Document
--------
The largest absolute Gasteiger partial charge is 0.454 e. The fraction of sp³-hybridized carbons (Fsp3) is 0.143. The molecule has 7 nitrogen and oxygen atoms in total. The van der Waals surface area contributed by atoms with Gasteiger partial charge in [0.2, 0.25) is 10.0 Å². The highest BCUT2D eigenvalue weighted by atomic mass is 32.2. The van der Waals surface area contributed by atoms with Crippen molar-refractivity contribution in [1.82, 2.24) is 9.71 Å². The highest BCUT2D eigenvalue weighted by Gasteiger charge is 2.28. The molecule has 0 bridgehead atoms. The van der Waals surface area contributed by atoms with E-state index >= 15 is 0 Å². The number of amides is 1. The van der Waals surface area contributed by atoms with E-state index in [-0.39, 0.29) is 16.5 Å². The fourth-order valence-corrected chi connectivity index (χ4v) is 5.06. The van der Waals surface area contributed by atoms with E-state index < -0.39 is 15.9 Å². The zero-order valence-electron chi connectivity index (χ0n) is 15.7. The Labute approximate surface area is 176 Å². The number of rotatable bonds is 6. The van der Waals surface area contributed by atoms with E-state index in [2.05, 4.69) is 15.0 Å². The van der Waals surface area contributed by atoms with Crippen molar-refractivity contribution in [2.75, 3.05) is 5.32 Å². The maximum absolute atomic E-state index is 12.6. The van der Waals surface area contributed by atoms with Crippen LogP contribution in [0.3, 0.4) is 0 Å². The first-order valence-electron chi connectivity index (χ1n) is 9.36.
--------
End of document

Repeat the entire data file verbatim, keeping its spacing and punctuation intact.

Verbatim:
The largest absolute Gasteiger partial charge is 0.454 e. The fraction of sp³-hybridized carbons (Fsp3) is 0.143. The molecule has 7 nitrogen and oxygen atoms in total. The van der Waals surface area contributed by atoms with Gasteiger partial charge in [0.2, 0.25) is 10.0 Å². The highest BCUT2D eigenvalue weighted by atomic mass is 32.2. The van der Waals surface area contributed by atoms with Crippen molar-refractivity contribution in [1.82, 2.24) is 9.71 Å². The highest BCUT2D eigenvalue weighted by Gasteiger charge is 2.28. The molecule has 0 bridgehead atoms. The van der Waals surface area contributed by atoms with E-state index >= 15 is 0 Å². The number of amides is 1. The van der Waals surface area contributed by atoms with E-state index in [-0.39, 0.29) is 16.5 Å². The fourth-order valence-corrected chi connectivity index (χ4v) is 5.06. The van der Waals surface area contributed by atoms with E-state index < -0.39 is 15.9 Å². The zero-order valence-electron chi connectivity index (χ0n) is 15.7. The Labute approximate surface area is 176 Å². The number of rotatable bonds is 6. The van der Waals surface area contributed by atoms with E-state index in [2.05, 4.69) is 15.0 Å². The van der Waals surface area contributed by atoms with Crippen molar-refractivity contribution in [2.75, 3.05) is 5.32 Å². The maximum absolute atomic E-state index is 12.6. The van der Waals surface area contributed by atoms with Crippen LogP contribution in [0.3, 0.4) is 0 Å². The first-order valence-electron chi connectivity index (χ1n) is 9.36.